Within moments I learned from the DJ that the King had died. I thought that sad, since he had been so great and influenced so many, but I moved on. Bigger things awaited me. I was a journalist now.

No sooner had I settle into my desk than the phone rang. Pretty cool, I thought. Someone knows I’m here.

“Are you a reporter?” a woman on the line asked.

Not a good first call. From that one sentence I could tell she was drunk and high.

“Yes, I’m a reporter,” I said. “How can I help you?”

She threw a bunch of nonsense at me then said, “Please make them stop. I don’t want any of their money. I don’t want anything. Please make them stop and leave me alone.”

She sounded truly upset.

“Don’t want any of whose money?” I asked.

“Elvis’. I don’t want anything. Can you tell them that?

I was on the verge of hanging up.

“Tell who?” I asked.

“I don’t know. His lawyers. They keep threatening me,” she said.

This was all quite ridiculous but I kept talking because I had nothing else to do that morning and maybe there was a local angle to Elvis’ death. That would play well in the next day’s paper.

“Why would they threaten you?”

“They think I’m coming after their money because I had Elvis’ child. But I’m not. I don’t want the money.”

That busted the wacko meter.

“Look,” I said. “I have to go.”

She raised the level of her lethargic monotone.

“No, don’t go. You’re the only one who can help. Come visit me and I’ll tell you the whole story.”

There was more pleading, and I took her address. I told my boss what I was doing and where I was going. He laughed and looked at me with a combination of pity and loathing.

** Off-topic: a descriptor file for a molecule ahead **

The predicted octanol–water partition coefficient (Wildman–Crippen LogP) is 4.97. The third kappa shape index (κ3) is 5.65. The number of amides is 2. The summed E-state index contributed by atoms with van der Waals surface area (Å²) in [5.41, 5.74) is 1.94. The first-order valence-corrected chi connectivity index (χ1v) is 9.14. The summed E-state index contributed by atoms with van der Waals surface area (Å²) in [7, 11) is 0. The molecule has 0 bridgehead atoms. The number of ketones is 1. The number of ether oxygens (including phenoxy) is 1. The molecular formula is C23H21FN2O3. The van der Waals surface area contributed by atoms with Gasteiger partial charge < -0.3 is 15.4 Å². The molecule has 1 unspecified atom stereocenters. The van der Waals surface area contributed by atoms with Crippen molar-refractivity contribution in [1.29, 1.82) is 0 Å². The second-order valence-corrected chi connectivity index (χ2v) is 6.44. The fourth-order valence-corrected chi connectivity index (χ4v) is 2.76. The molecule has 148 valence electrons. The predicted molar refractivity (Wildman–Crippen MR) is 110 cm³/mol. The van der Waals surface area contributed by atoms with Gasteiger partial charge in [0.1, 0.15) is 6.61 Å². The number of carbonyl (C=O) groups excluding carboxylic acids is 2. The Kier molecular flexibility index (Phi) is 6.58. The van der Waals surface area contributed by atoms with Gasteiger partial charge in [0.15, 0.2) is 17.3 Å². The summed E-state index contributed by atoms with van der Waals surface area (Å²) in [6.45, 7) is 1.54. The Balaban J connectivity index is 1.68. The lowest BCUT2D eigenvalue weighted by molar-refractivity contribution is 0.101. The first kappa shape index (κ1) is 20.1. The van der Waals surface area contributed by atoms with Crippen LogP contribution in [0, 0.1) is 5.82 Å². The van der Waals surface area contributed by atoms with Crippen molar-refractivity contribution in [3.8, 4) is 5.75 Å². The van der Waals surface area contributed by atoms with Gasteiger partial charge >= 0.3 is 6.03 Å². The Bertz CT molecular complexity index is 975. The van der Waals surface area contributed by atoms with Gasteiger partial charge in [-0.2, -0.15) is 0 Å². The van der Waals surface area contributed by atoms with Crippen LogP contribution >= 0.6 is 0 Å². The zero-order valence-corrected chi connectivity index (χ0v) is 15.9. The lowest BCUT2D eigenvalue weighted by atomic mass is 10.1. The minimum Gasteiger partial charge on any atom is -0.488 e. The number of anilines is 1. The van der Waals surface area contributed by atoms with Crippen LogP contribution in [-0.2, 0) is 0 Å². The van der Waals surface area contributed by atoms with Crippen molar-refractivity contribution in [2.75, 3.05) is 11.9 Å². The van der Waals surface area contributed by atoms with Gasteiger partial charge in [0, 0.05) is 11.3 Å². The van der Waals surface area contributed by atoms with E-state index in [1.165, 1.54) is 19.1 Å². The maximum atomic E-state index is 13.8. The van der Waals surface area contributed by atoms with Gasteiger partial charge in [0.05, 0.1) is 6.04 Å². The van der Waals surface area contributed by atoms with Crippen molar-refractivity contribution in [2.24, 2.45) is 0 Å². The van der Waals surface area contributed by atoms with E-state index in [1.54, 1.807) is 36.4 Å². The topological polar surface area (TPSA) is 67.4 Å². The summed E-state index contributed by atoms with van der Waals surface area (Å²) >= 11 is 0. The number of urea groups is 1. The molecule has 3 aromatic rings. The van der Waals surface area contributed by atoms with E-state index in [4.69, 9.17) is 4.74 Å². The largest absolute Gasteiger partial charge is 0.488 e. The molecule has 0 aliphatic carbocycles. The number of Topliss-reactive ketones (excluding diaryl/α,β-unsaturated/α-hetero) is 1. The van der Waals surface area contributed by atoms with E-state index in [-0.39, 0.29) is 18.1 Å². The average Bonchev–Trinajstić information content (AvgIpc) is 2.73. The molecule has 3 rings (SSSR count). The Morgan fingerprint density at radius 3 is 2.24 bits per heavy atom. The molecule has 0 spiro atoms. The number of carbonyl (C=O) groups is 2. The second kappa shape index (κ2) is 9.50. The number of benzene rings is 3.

The woman’s working-class neighborhood was only a few minutes away. It had small houses but everything was neat and well-kept. Then I came upon a lawn that hadn’t been mowed for months. There were two cars up on blocks and several of the home’s shutters were hanging off the windows.

Unsurprisingly, this was the home of my caller.

I knocked on the door.

The woman who opened it looked like a zombie, with vacant eyes and blotchy skin and messy long hair. Her body, however, was magnificent. I knew that because I could see it.  All of it. She was wearing a nightgown as sheer as cellophane.

“Come in,” she said.

The immediate question to myself was: Do I stay or go?

My racing mind told me there was trouble ahead but also that this probably would never happen again for as long as I lived.

I would stay.

She pulled me in, sat me down, encircled me with vine-like arms and began kissing me with her putrid mouth.

After some difficulty, I pulled her off.

“I came here for a story,” I said, knowing there most definitely was not one. “Let’s hear your story.”

“Would you like a drink?” she said.